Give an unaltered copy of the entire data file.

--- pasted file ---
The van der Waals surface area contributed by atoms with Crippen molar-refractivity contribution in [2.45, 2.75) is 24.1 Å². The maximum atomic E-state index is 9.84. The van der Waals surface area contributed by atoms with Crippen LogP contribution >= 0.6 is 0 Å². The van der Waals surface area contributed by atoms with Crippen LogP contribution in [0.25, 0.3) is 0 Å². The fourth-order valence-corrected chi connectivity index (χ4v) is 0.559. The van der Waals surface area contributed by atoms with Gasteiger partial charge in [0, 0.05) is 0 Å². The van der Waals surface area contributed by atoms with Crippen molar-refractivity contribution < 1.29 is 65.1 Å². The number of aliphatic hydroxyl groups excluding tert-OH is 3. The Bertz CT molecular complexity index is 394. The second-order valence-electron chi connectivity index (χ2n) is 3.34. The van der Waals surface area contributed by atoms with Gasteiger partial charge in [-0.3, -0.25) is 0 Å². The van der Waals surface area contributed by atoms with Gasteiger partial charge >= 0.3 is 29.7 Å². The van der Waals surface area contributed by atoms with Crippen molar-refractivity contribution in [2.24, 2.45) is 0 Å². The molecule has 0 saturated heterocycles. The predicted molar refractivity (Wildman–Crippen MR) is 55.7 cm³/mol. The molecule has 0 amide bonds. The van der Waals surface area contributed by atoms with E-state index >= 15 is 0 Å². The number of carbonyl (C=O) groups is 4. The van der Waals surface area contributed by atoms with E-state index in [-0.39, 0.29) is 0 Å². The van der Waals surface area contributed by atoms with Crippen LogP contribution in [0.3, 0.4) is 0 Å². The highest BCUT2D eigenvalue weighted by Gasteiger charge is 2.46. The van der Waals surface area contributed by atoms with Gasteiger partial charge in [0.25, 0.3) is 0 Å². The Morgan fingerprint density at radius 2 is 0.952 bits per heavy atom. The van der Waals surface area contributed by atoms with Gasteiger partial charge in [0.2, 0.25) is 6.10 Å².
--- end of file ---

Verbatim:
The van der Waals surface area contributed by atoms with Crippen molar-refractivity contribution in [2.45, 2.75) is 24.1 Å². The maximum atomic E-state index is 9.84. The van der Waals surface area contributed by atoms with Crippen LogP contribution >= 0.6 is 0 Å². The van der Waals surface area contributed by atoms with Crippen LogP contribution in [0.25, 0.3) is 0 Å². The fourth-order valence-corrected chi connectivity index (χ4v) is 0.559. The van der Waals surface area contributed by atoms with Gasteiger partial charge in [0, 0.05) is 0 Å². The van der Waals surface area contributed by atoms with Crippen molar-refractivity contribution < 1.29 is 65.1 Å². The number of aliphatic hydroxyl groups excluding tert-OH is 3. The Bertz CT molecular complexity index is 394. The second-order valence-electron chi connectivity index (χ2n) is 3.34. The van der Waals surface area contributed by atoms with Gasteiger partial charge in [-0.3, -0.25) is 0 Å². The van der Waals surface area contributed by atoms with Gasteiger partial charge >= 0.3 is 29.7 Å². The van der Waals surface area contributed by atoms with Crippen molar-refractivity contribution in [2.24, 2.45) is 0 Å². The molecule has 0 saturated heterocycles. The predicted molar refractivity (Wildman–Crippen MR) is 55.7 cm³/mol. The molecule has 0 amide bonds. The van der Waals surface area contributed by atoms with E-state index >= 15 is 0 Å². The number of carbonyl (C=O) groups is 4. The van der Waals surface area contributed by atoms with E-state index in [-0.39, 0.29) is 0 Å². The van der Waals surface area contributed by atoms with Crippen LogP contribution in [0.3, 0.4) is 0 Å². The highest BCUT2D eigenvalue weighted by Gasteiger charge is 2.46. The van der Waals surface area contributed by atoms with Gasteiger partial charge in [0.25, 0.3) is 0 Å². The Morgan fingerprint density at radius 2 is 0.952 bits per heavy atom. The van der Waals surface area contributed by atoms with Gasteiger partial charge in [0.2, 0.25) is 6.10 Å².